hydrolysis, fermentation and fractional distillation.

Hydrolysis
One hundred grams (100 g) of paddy husk was weighed into eight conical flasks, and 1 l of 2 MH2SO4 was

environmental and herbal science laboratory of the Tamil University Thanjavur, Tamilnadu, India

added to each conical flask. The flasks were covered with cotton wool, wrapped in aluminum foil, heated for 2 h in a water bath and then autoclaved for 30 min at 121°C. The Flasks were allowed to cool, filtered

following standard procedures described by Sterlini & Mandelstam (1969), but without the excess Mg2+ added. When the L-glutamate in this medium was replaced by L-lactate (0.2 %) or supplemented with either L-lactate or D-glucose (0.2 %) the media are referred to as lactate minimal, lactate-glutamate minimal and glucose-glutamate minimal respectively. These

through No. 1 What man filter paper and the pH was adjusted to 4.5 with 0.4 M NaOH.

Fermentation
The fermentation was carried out along with

media were used as such or were solidified with 1 % agar (Davis Gelatine Ltd, Warwick, Warwickshire). The microorganisms were grown with shaking at 37°C in a medium containing hydrolysed casein and inorganic ions (Sterlini & Mandelstam, 1969). When the cells were growing exponentially and the bacterial

saccharification and fermentation [SSF), as described by Kroumov et al. (2006) and Oghgren et al. (2006). The flasks containing the hydrolyzed samples were

covered with cotton wool, wrapped in Aluminum foil, autoclaved for 15 min at 121° C, and allowed to cool at room temperature. B.subtilis were aseptically inoculated into each flask and incubated at 30°C.

concentration had

reached 0.25 mg dry wt/ml, the

Oligosporogenous mutants of Bacillus subtilis 3 culture was centrifuged and the cells transferred at the same density to a re suspension medium containing Lglutamate and inorganic ions with 0.04 M-Mg2+ (Sterlini & Mandel- stam, 1969). Cells shaking in this medium a T37°C gave a yield in the wild-type of about 80 retractile spores in 7 to 8 h.

Insignificant distillation
The fermented broth was dispensed into round-bottom flasks fixed to a distillation column enclosed in running tap water. A conical flask was fixed to the other end of the distillation column to collect the distillate. A

heating mantle with the temperature adjusted to 78°C was used to heat the round-bottomed flask containing the fermented broth.

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Fortitude of quantity of ethanol produced
The distillate collected over a slow heat at 78°C was measured using a measuring cylinder, and expressed as the quantity of ethanol produced in g/l by multiplying the volume of distillate collected at 78°C by the density of ethanol (0.8033 g/l) is equivalent to the yield of 100 g of dried substrate (Humphrey and Okafoagu, 2007).

RESULTS Cultural, morphological and biochemical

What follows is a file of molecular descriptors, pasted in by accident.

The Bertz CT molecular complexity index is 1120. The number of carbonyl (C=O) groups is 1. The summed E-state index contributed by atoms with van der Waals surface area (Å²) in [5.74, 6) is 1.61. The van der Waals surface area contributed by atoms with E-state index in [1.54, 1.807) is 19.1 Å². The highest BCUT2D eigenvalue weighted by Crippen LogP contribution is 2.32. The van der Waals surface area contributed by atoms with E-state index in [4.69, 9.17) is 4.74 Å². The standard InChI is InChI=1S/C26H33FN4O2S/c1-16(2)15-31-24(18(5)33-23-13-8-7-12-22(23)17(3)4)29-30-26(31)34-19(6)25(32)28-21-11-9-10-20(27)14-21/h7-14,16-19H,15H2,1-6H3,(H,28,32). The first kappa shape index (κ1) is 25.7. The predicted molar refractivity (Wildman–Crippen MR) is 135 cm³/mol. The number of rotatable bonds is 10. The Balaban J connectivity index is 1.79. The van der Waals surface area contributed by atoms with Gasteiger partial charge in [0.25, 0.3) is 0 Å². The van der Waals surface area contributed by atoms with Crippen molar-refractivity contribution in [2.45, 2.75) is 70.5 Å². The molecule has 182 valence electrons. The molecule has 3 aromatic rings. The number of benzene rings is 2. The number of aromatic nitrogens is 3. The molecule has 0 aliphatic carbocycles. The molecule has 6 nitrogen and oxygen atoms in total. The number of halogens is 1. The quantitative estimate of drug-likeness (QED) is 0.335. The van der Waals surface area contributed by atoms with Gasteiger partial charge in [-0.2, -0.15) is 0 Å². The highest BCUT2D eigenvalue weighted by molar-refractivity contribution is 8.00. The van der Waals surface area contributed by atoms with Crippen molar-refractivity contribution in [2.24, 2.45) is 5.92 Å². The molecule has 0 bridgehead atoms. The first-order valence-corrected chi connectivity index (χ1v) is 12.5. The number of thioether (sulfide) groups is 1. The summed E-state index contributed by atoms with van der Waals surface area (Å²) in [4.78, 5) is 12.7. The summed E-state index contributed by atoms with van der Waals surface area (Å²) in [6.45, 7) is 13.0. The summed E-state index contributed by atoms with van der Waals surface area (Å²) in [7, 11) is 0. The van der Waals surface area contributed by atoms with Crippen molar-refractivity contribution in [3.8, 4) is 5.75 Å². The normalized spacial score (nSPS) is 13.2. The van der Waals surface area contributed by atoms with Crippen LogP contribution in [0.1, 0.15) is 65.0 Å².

characteristics of isolates
The organisms used for fermentation were b.subtilis is a positive, rod-shaped and endospore-forming aerobic bacterium. It is found in soil and rotting plant material and is non-pathogenic. It is one of the most studied gram-positive bacteria. One feature that has attracted a

Ethanol produced from paddy husk using B. subtillis

lot of interest in b. subtillis is its ability to differentiate and form endospores. b. subtillis forms colonies that are dull and may be wrinkled, cream to brown in colour and when grown in broth have a coherent pellicle; usually with a single arrangement.

Ethanol produced from paddy husk using B. subtillis
Figure 1 shows the volume (g/l) of ethanol produced from paddy husk after acid hydrolysis with 2.5 MH2SO4 and SSF with both Bacillus subtillis. The highest volume (16.22 g/l) was produced at 144h of

Fortitude concentration

of

percentage

ethanol

fermentation, followed by 15.01 g/l at 96h. The lowest volume (2.01 g/l) was produced at 24h.

A standard ethanol density curve was prepared by taking series of percentage (v/v) ethanol solutions, which were prepared in volumetric flasks, and the weight was measured. The density for each of the prepared ethanol solutions was calculated and a standard curve of density against percentage ethanol was plotted. The percentage ethanol concentration of ethanol produced was obtained by comparing its density with the standard ethanol density curve.

DISCUSSION
Paddy husk were used to produce ethanol through acid hydrolysis, and SSF with B.subtilis. In SSF, the microorganisms behaved differently, according to their nutrient requirements, but synergistically in the degradation of organic substrate. B.subtilis was capable of producing starch / carbohydrate hydrolases from scarified paddy husk. B.subtilis is able to produced

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ethanol due to the presence of pyruvate decarboxylase (PDC) and alcohol dehydrogenase (ADH), which are key enzymes in ethanol formation, as reported by (Hanh Thi My Tran, Benjamas Cheirsilpa, 2010). It was also acknowledged by the authors that the maximum ethanol yield at 120 h from fresh fruit (64.01 g/l) and waste fruits (21.14 g/l) using B. subtilis. The higher ethanol yield from fresh fruit was due to higher presence of fructose and glucose in fresh fruits, (Hanh Thi My Tran, Benjamas Cheirsilpa, 2010). The maximum volume of ethanol (16.22 g/l) produced from paddy husk in this study is in agreement with that (16.22 g/l). The results discovered that bio-ethanol could be produced from agricultural residues, such as paddy husk, using B.subtilis fermenting organisms.

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Considering the cost-effectiveness, in addition to being resources to manage environmental contamination, the use of paddy husk for ethanol production is concluded as a worthwhile venture.

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ACKNOWLEDGEMENT
I gratefully thankful to Prof.M.Jagadeesan, Head Department of Environmental and herbal Science, all staff members and Lab Technician Department of Environmental and herbal Science, Tamil University, Thanjavur for providing the necessary facilities for the preparation of the paper.